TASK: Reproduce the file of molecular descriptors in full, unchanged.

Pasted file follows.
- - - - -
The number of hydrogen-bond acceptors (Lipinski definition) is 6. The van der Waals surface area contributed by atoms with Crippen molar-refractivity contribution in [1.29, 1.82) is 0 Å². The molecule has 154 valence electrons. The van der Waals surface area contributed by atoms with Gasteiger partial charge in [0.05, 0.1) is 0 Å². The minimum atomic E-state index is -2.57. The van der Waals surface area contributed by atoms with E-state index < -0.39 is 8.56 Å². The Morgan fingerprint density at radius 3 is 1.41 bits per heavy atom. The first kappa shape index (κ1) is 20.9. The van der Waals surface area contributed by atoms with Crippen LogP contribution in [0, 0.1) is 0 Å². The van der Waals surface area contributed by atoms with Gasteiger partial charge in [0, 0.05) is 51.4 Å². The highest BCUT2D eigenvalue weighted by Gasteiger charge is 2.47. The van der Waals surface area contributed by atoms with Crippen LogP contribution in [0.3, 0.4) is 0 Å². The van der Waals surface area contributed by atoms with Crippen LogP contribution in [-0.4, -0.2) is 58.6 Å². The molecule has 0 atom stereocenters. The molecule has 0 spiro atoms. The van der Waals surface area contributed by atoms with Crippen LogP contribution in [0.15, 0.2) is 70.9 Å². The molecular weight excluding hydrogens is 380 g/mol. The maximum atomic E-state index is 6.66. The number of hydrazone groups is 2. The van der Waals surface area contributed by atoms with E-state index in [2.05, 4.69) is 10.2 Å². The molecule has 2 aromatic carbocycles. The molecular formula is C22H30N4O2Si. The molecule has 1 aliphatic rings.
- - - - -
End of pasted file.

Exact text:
The number of hydrogen-bond acceptors (Lipinski definition) is 6. The van der Waals surface area contributed by atoms with Crippen molar-refractivity contribution in [1.29, 1.82) is 0 Å². The molecule has 154 valence electrons. The van der Waals surface area contributed by atoms with Gasteiger partial charge in [0.05, 0.1) is 0 Å². The minimum atomic E-state index is -2.57. The van der Waals surface area contributed by atoms with E-state index < -0.39 is 8.56 Å². The Morgan fingerprint density at radius 3 is 1.41 bits per heavy atom. The first kappa shape index (κ1) is 20.9. The van der Waals surface area contributed by atoms with Crippen LogP contribution in [0, 0.1) is 0 Å². The van der Waals surface area contributed by atoms with Gasteiger partial charge in [0, 0.05) is 51.4 Å². The highest BCUT2D eigenvalue weighted by Gasteiger charge is 2.47. The van der Waals surface area contributed by atoms with Crippen LogP contribution in [0.3, 0.4) is 0 Å². The van der Waals surface area contributed by atoms with Crippen LogP contribution in [-0.4, -0.2) is 58.6 Å². The molecule has 0 atom stereocenters. The molecule has 0 spiro atoms. The van der Waals surface area contributed by atoms with Crippen LogP contribution in [0.15, 0.2) is 70.9 Å². The molecular weight excluding hydrogens is 380 g/mol. The maximum atomic E-state index is 6.66. The number of hydrazone groups is 2. The van der Waals surface area contributed by atoms with E-state index in [2.05, 4.69) is 10.2 Å². The molecule has 2 aromatic carbocycles. The molecular formula is C22H30N4O2Si. The molecule has 1 aliphatic rings.